The supply hitches associated with the distribution of petrol may persist till June this year, oil marketers stated on Wednesday. Nigeria’s downstream oil sector has been grappling with cases of incessant petrol scarcity since last year. The sole importer of the commodity – the Nigerian National Petroleum Company Limited, has repeatedly complained of the enormous burden of shouldering fuel subsidies. On Monday, the Minister of State for Petroleum Resources, Chief Timipre Sylva, said NNPC was selling petrol at a loss because of its mandate from the FG. The FG disbursed about ₦173.2 billion for equalising over 11.6 billion litres of petrol from 2019 to 2022, new data from the Federal Ministry of Petroleum Resources (FMPR) shows. The National Public Relations Officer of the Independent Petroleum Marketers Association of Nigeria, Chief Ukadike Chinedu, told the Punch that scarcity may persist for some time. “This issue of subsidy and the importation of petroleum products are the major reasons why we are suffering like this and having an epileptic supply of PMS. This may drag on till the current administration leaves in May or June this year. The exchange rate is affecting fuel imports, which is also why the cost of petroleum products is high. We use too much naira to chase the few dollars that are available. So the solution is for us to refine our crude here and get our depots working,” he said in reported comments.
139 firms have been pre-qualified to be issued permits to commercialise flared gas at the conclusion of the initial stage of the revamped government programme, according to a government statement. The Nigerian Upstream Petroleum Regulatory Commission (NUPRC) said it had concluded: “the Request for Qualification (RFQ) phase of the Nigerian Gas Flare Commercialisation Programme (NGFCP) 2022 in line with the accelerated delivery schedule.” The commission also said the RFP was issued to enable interested parties to register their interest to participate in the programme. The programme was suspended following the passage of the Petroleum Industry Act ostensibly to align it with the law. Three hundred companies registered their interest to revalidate their prequalification status and submit Statement of Qualification (SOQ) as existing bidders and new participants. After an evaluation, conducted by the Bid Evaluation Team (BET), a total of 139 applicants were deemed successful and awarded the Qualified Applicant status in line with the provisions of the RFQ,” the statement said.
More than 60 percent of electricity customers in Nigeria are yet to get prepaid meters despite several metering programmes by the regulator and government interventions costing billions of naira, data sourced from the latest report by the Nigerian Electricity Regulatory Commission (NERC) shows. The number of electricity consumers who lack meters has risen to over 7.8 million. NERC’s report showed a total of 85,510 meters were installed in the first quarter of 2022, compared to the 79,978 meters installed in the fourth quarter of 2021. “At a macro level, quarterly meter installations have been reducing as a result of the winding down of the National Mass Metering Programme phase 0,” NERC said. By comparison, the net metering rate dropped from 45.40 percent in December 2021 to 37.79 percent in March 2022. “This can be explained by the constant updating of DisCos (distribution companies) customer base information as a result of ongoing customer enumeration,” NERC said.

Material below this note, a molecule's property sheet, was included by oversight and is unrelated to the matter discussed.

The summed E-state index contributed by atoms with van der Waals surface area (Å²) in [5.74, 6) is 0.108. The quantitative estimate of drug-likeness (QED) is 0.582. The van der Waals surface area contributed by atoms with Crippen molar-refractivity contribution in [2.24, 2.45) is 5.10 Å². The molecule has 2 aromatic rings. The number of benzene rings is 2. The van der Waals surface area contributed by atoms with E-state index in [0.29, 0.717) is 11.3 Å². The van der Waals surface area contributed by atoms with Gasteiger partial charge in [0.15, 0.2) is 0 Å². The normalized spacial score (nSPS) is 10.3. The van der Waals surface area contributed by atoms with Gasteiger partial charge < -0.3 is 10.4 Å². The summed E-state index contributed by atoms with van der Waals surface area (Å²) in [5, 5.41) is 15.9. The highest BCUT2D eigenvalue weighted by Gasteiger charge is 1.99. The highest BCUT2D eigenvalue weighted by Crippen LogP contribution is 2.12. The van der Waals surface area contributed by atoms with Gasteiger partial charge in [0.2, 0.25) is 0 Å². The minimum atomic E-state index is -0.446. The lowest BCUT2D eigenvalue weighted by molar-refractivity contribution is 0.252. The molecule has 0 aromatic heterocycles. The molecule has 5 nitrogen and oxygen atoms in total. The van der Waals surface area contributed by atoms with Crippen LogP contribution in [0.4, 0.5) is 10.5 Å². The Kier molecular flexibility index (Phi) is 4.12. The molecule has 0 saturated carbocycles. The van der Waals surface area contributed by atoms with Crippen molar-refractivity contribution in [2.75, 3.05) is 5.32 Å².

Tigrayan forces, who have fought a two-year war against the Ethiopian Government, have begun handing over heavy weaponry to the national army as part of an African Union-led peace process. The handover in the town of Agulae, around 30 km (18 miles) northeast of the regional capital Mekelle, was overseen by a monitoring team comprising members of the two sides and a regional body, the Intergovernmental Authority on Development (IGAD). At the ceremony, Tigray Defence Forces (TDF) representative Mulugeta Gebrechristos said the start of the disarmament would play a major role in restoring peace. “We are operating with the belief that if we are to have peace, all things that open the door for provocation must not be there. Peace is vital for us all,” Mulugeta said in a speech broadcast on Tigrai TV. “We are all (part of) one Ethiopia. Both us and the TDF have moved from our respective defensive positions in peace, understanding and love,” said Aleme Tadesse, a representative of the Ethiopian army.